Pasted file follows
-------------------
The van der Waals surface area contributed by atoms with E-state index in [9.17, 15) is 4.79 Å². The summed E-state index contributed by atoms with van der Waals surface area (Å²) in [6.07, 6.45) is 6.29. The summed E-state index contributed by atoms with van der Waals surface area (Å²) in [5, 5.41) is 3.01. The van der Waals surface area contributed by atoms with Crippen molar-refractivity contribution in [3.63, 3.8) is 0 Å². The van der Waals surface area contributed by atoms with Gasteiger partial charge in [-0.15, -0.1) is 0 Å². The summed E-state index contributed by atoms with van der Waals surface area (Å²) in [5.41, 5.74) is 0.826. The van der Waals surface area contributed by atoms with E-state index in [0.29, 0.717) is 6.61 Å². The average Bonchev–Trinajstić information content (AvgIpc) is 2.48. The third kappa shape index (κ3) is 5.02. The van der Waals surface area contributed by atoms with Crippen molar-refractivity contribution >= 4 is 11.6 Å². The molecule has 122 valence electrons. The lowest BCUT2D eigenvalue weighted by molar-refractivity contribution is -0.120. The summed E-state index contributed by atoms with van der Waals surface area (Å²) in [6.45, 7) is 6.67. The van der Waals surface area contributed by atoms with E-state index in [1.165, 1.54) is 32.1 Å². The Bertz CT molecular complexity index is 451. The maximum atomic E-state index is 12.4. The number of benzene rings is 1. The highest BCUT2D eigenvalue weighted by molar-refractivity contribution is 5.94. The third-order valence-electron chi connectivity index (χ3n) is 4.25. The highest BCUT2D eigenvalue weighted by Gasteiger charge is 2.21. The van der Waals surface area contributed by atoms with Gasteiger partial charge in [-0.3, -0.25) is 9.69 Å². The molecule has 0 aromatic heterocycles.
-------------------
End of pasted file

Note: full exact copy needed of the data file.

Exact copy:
The van der Waals surface area contributed by atoms with E-state index in [9.17, 15) is 4.79 Å². The summed E-state index contributed by atoms with van der Waals surface area (Å²) in [6.07, 6.45) is 6.29. The summed E-state index contributed by atoms with van der Waals surface area (Å²) in [5, 5.41) is 3.01. The van der Waals surface area contributed by atoms with Crippen molar-refractivity contribution in [3.63, 3.8) is 0 Å². The van der Waals surface area contributed by atoms with Gasteiger partial charge in [-0.15, -0.1) is 0 Å². The summed E-state index contributed by atoms with van der Waals surface area (Å²) in [5.41, 5.74) is 0.826. The van der Waals surface area contributed by atoms with E-state index in [0.29, 0.717) is 6.61 Å². The average Bonchev–Trinajstić information content (AvgIpc) is 2.48. The third kappa shape index (κ3) is 5.02. The van der Waals surface area contributed by atoms with Crippen molar-refractivity contribution >= 4 is 11.6 Å². The molecule has 122 valence electrons. The lowest BCUT2D eigenvalue weighted by molar-refractivity contribution is -0.120. The summed E-state index contributed by atoms with van der Waals surface area (Å²) in [6.45, 7) is 6.67. The van der Waals surface area contributed by atoms with E-state index in [1.165, 1.54) is 32.1 Å². The Bertz CT molecular complexity index is 451. The maximum atomic E-state index is 12.4. The number of benzene rings is 1. The highest BCUT2D eigenvalue weighted by molar-refractivity contribution is 5.94. The third-order valence-electron chi connectivity index (χ3n) is 4.25. The highest BCUT2D eigenvalue weighted by Gasteiger charge is 2.21. The van der Waals surface area contributed by atoms with Gasteiger partial charge in [-0.3, -0.25) is 9.69 Å². The molecule has 0 aromatic heterocycles.